The Position of the Nuclear States in the NPT on the 2015 NPT Review Conference

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Prior to convening the 2015 NPT Review Conference, debates about the nuclear proliferation issue focused mostly on the non-compliance of the treaties non-nuclear states. The negative historical trajectories of some of the non-nuclear states’ position towards proliferation have legitimized the initiation of new efforts to curb nuclear proliferation in a global context. North Korea’s declaration of its nuclear capability in 2006, together with Iran’s newly developed uranium enrichment capacity in the 2000s, have become serious concerns for the international community. Simultaneously, between 2006-2007, when new states, both in the Middle East and Asia, demanded the acquisition of new reactors for civilian use, it exacerbated the nuclear fives overall concern as regards the likelihood of a global nuclear rush. Amongst these, the controversial Iranian nuclear program was thought to be the most imminent challenge which must be looked at first. This mindset continued until a six month interim agreement was reached in Geneva on October 2013. Even now, the debate rages, whilst negotiations to curb Tehran’s nuclear capability proceed under the umbrella of the interim agreement.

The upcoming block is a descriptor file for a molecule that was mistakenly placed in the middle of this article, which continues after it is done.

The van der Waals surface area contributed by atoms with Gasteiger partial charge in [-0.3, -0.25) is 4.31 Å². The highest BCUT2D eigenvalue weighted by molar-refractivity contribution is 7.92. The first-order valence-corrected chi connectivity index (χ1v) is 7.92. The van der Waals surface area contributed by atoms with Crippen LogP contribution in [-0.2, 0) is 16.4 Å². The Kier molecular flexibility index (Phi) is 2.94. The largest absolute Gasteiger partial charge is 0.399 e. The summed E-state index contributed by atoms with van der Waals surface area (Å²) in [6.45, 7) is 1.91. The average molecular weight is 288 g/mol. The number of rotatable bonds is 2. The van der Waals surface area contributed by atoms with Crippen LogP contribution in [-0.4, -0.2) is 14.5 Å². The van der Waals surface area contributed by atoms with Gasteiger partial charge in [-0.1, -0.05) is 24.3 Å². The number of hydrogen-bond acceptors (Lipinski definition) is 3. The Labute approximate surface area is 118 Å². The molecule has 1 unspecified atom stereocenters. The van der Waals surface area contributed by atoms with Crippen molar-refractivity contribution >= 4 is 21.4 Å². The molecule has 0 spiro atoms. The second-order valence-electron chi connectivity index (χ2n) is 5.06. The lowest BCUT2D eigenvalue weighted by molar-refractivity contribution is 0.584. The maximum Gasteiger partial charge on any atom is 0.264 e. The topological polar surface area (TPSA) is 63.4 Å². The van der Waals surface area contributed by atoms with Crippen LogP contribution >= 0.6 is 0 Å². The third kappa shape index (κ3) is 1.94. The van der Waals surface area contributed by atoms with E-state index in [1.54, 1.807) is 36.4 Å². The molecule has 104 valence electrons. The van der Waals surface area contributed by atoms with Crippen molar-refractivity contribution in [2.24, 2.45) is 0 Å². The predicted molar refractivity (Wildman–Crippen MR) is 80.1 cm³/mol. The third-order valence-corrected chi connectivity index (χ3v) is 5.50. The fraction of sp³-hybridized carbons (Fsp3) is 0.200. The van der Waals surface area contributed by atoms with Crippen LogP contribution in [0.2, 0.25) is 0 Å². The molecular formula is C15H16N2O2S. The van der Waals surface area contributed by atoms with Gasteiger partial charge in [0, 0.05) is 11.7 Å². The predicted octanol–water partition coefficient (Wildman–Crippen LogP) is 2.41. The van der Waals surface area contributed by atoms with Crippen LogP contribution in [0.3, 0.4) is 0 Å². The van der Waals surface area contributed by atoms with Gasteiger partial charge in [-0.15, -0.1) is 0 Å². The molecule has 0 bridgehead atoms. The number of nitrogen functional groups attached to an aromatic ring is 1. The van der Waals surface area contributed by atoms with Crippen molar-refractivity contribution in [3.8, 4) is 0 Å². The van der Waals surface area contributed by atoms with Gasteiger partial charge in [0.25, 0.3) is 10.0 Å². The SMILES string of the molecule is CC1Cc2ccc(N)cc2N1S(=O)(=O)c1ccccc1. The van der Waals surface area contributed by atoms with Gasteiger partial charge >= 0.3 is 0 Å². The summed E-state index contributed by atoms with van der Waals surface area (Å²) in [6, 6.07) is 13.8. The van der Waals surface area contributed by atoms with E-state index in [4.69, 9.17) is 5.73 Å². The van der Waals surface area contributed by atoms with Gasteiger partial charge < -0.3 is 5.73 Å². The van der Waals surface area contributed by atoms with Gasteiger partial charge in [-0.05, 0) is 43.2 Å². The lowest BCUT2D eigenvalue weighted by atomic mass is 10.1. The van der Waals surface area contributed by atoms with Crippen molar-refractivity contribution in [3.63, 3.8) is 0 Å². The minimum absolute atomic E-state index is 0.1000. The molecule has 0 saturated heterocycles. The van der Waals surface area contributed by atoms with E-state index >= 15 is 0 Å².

The basic question is centers on whether the P5+1 together with Iran can reach a comprehensive agreement resistant to nuclear proliferation. In fact, the final content of the P5+1 comprehensive agreement with Iran makes an impact on a  non-nuclear states’ legitimate right to the civilian use of nuclear energy--especially in the determination of the level  of allowance in indigenous enrichment. Until now, the non-nuclear states of the NPT, in the face of new non-proliferation measures by the nuclear states, have legitimately continued to accuse the nuclear fives of not meeting their obligations emanating from the Treaty’s Article Six commitments. In order to assess whether these accusations are correct, one needs to examine the nuclear fives recent stand in relation to their Article Six commitments.
 

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